So I stumbled over Sex Cells by practically sticking a pin in last year’s Live at Leeds programme, and it paid off. Ok, that’s not quite true: while surveying the schedule, they looked interesting and probably worth a punt, so I took a gamble it paid off, with the their tense industrial-edged electronica that reminded me of Pretty Hate Machine era Nine Inch Nails, only weirder and sleezier. Coupled with the duo’s slightly oddball, even vaguely awkward, presentation, it was compelling. The same has been true of their releases to date, which lead us to this, their debut album.

The album’s cover is a bizarre watercolour-style tableau of the pair, and on the one hand, it’s naff (and I’m being polite: the more you look at it, the more awful details reveal themselves. Like, is the cat really supposed to be licking her nipple? What’s that on his dick?), but on the other, it’s a perfect encapsulation of their perverse, quirky style. They don’t play by the rules. And if their name is a play on the adage and Soft Cell, then it’s entirely fitting. If it isn’t, it maybe ought to be.

The headline here should perhaps be that David M Allen is the lead producer here. Renowned for his work with The Human League, The Sisters of Mercy, The Mission, Depeche Mode, The Psychedelic Furs, Wire, The Associates, and The Chameleons, little more probably needs to be said here, beyond the fact that in terms of production, ‘That’s Life’ sounds like you’d probably expect.

‘That’s Life’ bridges the gap between The Human League and Nine Inch Nails, and doesn’t include any of their previous single releases apart from leader ‘Deranged’, which crashed in with a suitably salaciously shocking promo video in March, demonstrating their tenser, harder-edged side while at the same time nailing everything about the band into a box of two-and-a-half minutes.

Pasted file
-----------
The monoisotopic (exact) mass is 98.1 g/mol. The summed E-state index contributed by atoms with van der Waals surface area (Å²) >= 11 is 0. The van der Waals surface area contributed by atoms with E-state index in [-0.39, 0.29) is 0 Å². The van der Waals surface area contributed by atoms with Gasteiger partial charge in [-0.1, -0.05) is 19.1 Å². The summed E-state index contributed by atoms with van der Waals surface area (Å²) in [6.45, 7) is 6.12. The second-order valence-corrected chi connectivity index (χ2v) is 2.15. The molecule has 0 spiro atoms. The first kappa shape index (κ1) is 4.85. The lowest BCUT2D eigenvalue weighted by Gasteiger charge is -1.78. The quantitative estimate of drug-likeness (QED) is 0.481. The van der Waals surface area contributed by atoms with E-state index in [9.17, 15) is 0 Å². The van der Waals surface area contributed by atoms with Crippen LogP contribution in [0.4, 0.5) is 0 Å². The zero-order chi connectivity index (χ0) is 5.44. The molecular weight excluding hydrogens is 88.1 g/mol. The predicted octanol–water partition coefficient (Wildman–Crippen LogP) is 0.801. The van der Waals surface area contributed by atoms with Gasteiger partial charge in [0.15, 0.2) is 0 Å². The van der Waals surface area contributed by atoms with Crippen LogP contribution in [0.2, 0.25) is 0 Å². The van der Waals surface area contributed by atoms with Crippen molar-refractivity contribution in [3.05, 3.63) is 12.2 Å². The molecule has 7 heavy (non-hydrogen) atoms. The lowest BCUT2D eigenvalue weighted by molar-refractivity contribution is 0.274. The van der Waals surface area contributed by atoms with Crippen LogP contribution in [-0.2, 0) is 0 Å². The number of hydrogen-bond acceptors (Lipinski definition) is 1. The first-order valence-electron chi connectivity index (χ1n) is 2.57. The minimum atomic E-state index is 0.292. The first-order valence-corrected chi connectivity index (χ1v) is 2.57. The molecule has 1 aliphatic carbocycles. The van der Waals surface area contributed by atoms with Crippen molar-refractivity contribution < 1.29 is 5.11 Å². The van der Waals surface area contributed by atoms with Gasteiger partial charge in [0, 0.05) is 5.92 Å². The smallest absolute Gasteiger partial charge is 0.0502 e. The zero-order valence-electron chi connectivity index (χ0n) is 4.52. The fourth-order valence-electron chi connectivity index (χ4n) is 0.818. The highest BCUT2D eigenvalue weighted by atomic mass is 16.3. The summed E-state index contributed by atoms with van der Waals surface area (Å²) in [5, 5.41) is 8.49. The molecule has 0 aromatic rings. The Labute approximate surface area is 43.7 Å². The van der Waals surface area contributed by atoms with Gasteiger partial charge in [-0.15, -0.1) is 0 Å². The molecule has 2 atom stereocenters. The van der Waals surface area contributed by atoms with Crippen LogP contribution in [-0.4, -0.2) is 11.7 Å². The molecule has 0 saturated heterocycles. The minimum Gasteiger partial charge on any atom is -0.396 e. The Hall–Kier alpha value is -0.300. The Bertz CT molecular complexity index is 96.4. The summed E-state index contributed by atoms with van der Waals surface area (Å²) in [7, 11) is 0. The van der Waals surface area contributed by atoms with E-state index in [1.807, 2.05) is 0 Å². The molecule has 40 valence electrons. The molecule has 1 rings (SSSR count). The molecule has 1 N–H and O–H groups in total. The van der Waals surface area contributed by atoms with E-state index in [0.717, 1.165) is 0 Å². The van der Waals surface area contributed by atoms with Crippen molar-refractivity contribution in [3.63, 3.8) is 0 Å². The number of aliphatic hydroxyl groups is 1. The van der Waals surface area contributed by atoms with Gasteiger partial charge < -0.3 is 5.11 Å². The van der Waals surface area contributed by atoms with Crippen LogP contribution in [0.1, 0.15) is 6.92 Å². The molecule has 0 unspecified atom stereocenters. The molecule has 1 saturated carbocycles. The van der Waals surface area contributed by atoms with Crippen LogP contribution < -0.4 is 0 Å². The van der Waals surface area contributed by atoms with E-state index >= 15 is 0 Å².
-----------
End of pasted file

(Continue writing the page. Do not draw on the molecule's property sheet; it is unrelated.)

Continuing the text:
Opening song, ‘Shimmer,’ is dominated by a low-slung oscillating bass and trudging drum machine that provides the backdrop to Matt Kilda’s monotone spoken word vocal and Willow Vincent’s lost, demented banshee shrillness that calls to mind Skeletal Family, early Siouxsie, and early Cranes.

‘We Are Still Breathing’ is a neatly-crafted reflective electropop tune. It’s got hooks, melody, and a dreamy quality. Things take a dark turn on the next song, ‘Human Costume’ a spiky post-punk electrogoth stomper that screams Hallowe’en and horror, with some pretty barbed lyrics that turn the mirror on society and the human psyche. And it still packs a killer chorus, too.

They go full death disco with ‘Cruel Design’, and Willow coms on all breathy and ice witch in the vocal department, bringing a contrast between the vibrant energy of the instrumentation and the cold detachment of the voice, in a role reversal between human and machine. It’s a complete contrast to the final song, ‘Hang the Flowers’, which is a sparse, folksy number that ripples dappled shade to fade.

The combination of shock tactics and neat dark-edged electropop is a well-established tradition that can probably be traced back as far as Suicide, but really became a thing in the 80s, and as such, Sex Cells should by rights be a yawn, their edginess predictable, their material laden with well-worn tropes, and the metaphorical shrug of a title does nothing to raise expectations. And yet they make it work, and make it exciting.

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30th August 2019 – Retratando Voces

Christopher Nosnibor

This split release, which pairs Leeds solo artist Black Ribbon with Nottingham duo Don’t Try, follows up on the former’s remix of Drahla’s single ‘Twelve Divisions of the Day’ and the latter’s 2018 single, ‘JWAFJ’, emerging on a German label. Mixed and mastered by Wayne Adams of Bear Bites Horse Studios, and featuring artwork by Hayden Menzies (METZ), this has got the lot behind it – and it delivers on all of its promise.